Controversial businessman Lex Greensill was given “extraordinarily privileged” access to Downing Street, a report into the lobbying scandal has concluded.
The 141-page review, commissioned by the prime minister and drawn up by solicitor Nigel Boardman, criticises the government’s process for managing lobbying as insufficiently transparent – and accuses it of allowing access to a “privileged few”.
David Cameron and the late cabinet secretary Jeremy Heywood come under fire in the report, with the former prime minister said to have “understated” the nature of his relationship with Greensill when lobbying officials.
Boardman’s report says that Australian financier Greensill’s relationship with government gave him a “marketing platform” for his business – and adds that civil servants “should have considered” potential conflicts of interest.
The report says: “It is clear from the evidence that I have reviewed that Greensill had a privileged – and sometimes extraordinarily privileged – relationship with government.”
Boardman concludes that Cameron “did not breach the current lobbying rules and his actions were not unlawful”.
‘Cameron could have been clearer’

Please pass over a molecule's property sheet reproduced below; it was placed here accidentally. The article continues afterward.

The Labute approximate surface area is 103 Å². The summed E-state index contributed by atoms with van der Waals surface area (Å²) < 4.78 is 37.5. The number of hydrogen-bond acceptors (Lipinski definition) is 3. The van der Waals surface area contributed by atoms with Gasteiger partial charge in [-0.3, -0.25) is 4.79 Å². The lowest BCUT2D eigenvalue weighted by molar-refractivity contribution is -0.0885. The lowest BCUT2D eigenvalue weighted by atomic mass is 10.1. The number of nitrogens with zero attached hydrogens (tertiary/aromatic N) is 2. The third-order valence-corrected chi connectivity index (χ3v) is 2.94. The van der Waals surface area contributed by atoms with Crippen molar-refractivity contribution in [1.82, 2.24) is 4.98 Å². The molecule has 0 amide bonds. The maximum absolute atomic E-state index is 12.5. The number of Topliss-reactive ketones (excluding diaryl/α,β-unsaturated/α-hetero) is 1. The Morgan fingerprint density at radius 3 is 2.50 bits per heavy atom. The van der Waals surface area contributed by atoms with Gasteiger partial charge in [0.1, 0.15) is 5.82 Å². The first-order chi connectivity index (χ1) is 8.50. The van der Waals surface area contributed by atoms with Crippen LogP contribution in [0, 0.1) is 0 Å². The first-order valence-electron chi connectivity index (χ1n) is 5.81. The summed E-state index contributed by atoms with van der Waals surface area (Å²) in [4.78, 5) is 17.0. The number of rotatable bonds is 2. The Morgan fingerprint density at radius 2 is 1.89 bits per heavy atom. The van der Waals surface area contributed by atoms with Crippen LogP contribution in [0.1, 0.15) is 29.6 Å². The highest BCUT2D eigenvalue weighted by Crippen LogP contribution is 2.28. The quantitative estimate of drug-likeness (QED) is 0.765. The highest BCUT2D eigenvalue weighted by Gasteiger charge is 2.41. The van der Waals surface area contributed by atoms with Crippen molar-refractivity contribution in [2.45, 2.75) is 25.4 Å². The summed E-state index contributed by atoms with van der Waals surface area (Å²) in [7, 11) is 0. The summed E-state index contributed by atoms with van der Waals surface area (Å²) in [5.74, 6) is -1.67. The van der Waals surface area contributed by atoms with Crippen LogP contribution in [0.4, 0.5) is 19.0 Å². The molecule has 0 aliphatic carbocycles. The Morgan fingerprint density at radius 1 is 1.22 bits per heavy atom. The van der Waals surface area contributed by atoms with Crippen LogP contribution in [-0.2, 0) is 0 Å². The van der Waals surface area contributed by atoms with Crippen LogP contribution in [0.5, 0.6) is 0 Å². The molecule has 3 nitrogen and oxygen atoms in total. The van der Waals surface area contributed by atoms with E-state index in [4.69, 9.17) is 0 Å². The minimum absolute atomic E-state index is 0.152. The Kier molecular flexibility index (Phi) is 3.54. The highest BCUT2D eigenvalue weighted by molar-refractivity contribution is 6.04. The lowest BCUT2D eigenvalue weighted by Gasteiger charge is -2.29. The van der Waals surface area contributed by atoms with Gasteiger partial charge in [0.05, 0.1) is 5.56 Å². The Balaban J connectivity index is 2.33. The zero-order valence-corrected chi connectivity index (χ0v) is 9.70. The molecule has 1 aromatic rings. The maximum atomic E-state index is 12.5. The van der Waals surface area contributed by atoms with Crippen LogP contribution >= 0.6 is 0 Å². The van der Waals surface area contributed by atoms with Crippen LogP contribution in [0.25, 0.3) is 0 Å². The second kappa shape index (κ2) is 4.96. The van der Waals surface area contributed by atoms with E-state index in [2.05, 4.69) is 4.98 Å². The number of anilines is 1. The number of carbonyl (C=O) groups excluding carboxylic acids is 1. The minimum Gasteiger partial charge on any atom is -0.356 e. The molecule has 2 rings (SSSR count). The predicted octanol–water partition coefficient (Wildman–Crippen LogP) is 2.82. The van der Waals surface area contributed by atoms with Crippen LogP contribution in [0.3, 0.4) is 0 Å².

But the report added that “Cameron could have been clearer about his relationship with Greensill Capital” in his communications with the Treasury, the Bank of England and officials.
Cameron told Boardman that Greensill Capital was paying him “a good amount of money every year” and he had equity and participated in a discretionary uncapped bonus scheme.
Meanwhile the civil service boss of the business department denied on Thursday that her officials applied pressure to ensure that Greensill was approved to issue government-backed loans.
Sarah Munby said that her officials merely asked the British Business Bank, an independent body which ran the loans schemes, if and when Greensill would be accredited for the loans.
Munby is permanent secretary for the Department for Business, Energy and Industrial Strategy (BEIS).
According to a National Audit Office report from earlier this month, the bank felt that BEIS had shown “unusual” levels of interest in Greensill’s application to the Coronavirus Large Business Interruption Loan Scheme.
Greensill later lent money under the scheme to several companies in GFG Alliance, the group behind Liberty Steel.
Ties between GFG and Greensill are now being probed by the Serious Fraud Office.
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